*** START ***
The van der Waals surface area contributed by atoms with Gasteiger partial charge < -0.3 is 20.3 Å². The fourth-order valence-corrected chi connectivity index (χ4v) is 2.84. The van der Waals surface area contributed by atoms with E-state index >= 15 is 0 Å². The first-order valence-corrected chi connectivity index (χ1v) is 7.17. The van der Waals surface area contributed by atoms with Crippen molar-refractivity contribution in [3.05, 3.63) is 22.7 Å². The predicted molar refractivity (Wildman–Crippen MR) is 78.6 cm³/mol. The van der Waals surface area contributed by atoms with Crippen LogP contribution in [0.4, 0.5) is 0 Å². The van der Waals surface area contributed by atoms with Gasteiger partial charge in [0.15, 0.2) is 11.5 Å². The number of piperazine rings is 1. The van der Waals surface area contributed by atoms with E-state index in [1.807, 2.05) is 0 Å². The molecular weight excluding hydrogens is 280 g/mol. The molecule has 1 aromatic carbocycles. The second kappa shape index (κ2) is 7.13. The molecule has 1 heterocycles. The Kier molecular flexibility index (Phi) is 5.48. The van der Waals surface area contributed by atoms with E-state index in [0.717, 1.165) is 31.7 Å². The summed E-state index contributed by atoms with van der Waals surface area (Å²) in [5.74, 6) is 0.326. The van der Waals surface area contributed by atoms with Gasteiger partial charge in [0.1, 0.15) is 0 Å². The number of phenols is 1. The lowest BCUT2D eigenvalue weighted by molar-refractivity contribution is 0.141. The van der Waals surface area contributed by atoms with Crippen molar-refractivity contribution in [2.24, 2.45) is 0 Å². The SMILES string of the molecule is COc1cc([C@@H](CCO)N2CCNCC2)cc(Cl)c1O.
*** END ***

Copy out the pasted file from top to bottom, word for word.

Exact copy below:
The van der Waals surface area contributed by atoms with Gasteiger partial charge < -0.3 is 20.3 Å². The fourth-order valence-corrected chi connectivity index (χ4v) is 2.84. The van der Waals surface area contributed by atoms with E-state index >= 15 is 0 Å². The first-order valence-corrected chi connectivity index (χ1v) is 7.17. The van der Waals surface area contributed by atoms with Crippen molar-refractivity contribution in [3.05, 3.63) is 22.7 Å². The predicted molar refractivity (Wildman–Crippen MR) is 78.6 cm³/mol. The van der Waals surface area contributed by atoms with Crippen LogP contribution in [0.4, 0.5) is 0 Å². The van der Waals surface area contributed by atoms with Gasteiger partial charge in [0.15, 0.2) is 11.5 Å². The number of piperazine rings is 1. The van der Waals surface area contributed by atoms with E-state index in [1.807, 2.05) is 0 Å². The molecular weight excluding hydrogens is 280 g/mol. The molecule has 1 aromatic carbocycles. The second kappa shape index (κ2) is 7.13. The molecule has 1 heterocycles. The Kier molecular flexibility index (Phi) is 5.48. The van der Waals surface area contributed by atoms with E-state index in [0.717, 1.165) is 31.7 Å². The summed E-state index contributed by atoms with van der Waals surface area (Å²) in [5.74, 6) is 0.326. The van der Waals surface area contributed by atoms with Gasteiger partial charge in [0.1, 0.15) is 0 Å². The number of phenols is 1. The lowest BCUT2D eigenvalue weighted by molar-refractivity contribution is 0.141. The van der Waals surface area contributed by atoms with Crippen molar-refractivity contribution in [2.24, 2.45) is 0 Å². The SMILES string of the molecule is COc1cc([C@@H](CCO)N2CCNCC2)cc(Cl)c1O.